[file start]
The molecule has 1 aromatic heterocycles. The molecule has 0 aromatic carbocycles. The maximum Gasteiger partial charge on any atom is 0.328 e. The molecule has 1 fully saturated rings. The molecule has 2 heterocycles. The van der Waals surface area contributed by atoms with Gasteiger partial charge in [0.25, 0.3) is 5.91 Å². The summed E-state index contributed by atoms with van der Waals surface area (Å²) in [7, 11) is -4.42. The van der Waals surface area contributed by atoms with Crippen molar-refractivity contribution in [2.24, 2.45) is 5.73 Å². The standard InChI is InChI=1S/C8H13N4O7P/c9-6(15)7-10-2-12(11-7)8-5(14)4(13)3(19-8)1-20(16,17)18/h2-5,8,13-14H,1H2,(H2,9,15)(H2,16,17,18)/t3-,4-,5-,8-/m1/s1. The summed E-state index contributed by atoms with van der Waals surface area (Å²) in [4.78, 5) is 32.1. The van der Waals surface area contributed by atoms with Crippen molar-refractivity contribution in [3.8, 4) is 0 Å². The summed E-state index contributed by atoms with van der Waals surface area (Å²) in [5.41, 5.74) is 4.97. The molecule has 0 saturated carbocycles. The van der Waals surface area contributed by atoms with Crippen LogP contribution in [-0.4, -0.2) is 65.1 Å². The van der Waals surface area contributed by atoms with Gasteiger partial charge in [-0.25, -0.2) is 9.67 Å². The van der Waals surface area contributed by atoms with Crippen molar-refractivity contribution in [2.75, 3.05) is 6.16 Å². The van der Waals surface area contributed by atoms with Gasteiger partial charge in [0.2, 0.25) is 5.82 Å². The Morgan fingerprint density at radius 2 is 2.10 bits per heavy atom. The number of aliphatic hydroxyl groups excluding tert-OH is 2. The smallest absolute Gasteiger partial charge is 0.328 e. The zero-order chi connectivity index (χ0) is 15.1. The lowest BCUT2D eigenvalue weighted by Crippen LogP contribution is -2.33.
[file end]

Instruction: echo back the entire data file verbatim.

The molecule has 1 aromatic heterocycles. The molecule has 0 aromatic carbocycles. The maximum Gasteiger partial charge on any atom is 0.328 e. The molecule has 1 fully saturated rings. The molecule has 2 heterocycles. The van der Waals surface area contributed by atoms with Gasteiger partial charge in [0.25, 0.3) is 5.91 Å². The summed E-state index contributed by atoms with van der Waals surface area (Å²) in [7, 11) is -4.42. The van der Waals surface area contributed by atoms with Crippen molar-refractivity contribution in [2.24, 2.45) is 5.73 Å². The standard InChI is InChI=1S/C8H13N4O7P/c9-6(15)7-10-2-12(11-7)8-5(14)4(13)3(19-8)1-20(16,17)18/h2-5,8,13-14H,1H2,(H2,9,15)(H2,16,17,18)/t3-,4-,5-,8-/m1/s1. The summed E-state index contributed by atoms with van der Waals surface area (Å²) in [4.78, 5) is 32.1. The van der Waals surface area contributed by atoms with Crippen molar-refractivity contribution in [3.8, 4) is 0 Å². The summed E-state index contributed by atoms with van der Waals surface area (Å²) in [5.41, 5.74) is 4.97. The molecule has 0 saturated carbocycles. The van der Waals surface area contributed by atoms with Crippen LogP contribution in [-0.4, -0.2) is 65.1 Å². The van der Waals surface area contributed by atoms with Gasteiger partial charge in [-0.25, -0.2) is 9.67 Å². The van der Waals surface area contributed by atoms with Crippen molar-refractivity contribution in [2.75, 3.05) is 6.16 Å². The van der Waals surface area contributed by atoms with Gasteiger partial charge in [0.2, 0.25) is 5.82 Å². The Morgan fingerprint density at radius 2 is 2.10 bits per heavy atom. The number of aliphatic hydroxyl groups excluding tert-OH is 2. The smallest absolute Gasteiger partial charge is 0.328 e. The zero-order chi connectivity index (χ0) is 15.1. The lowest BCUT2D eigenvalue weighted by Crippen LogP contribution is -2.33.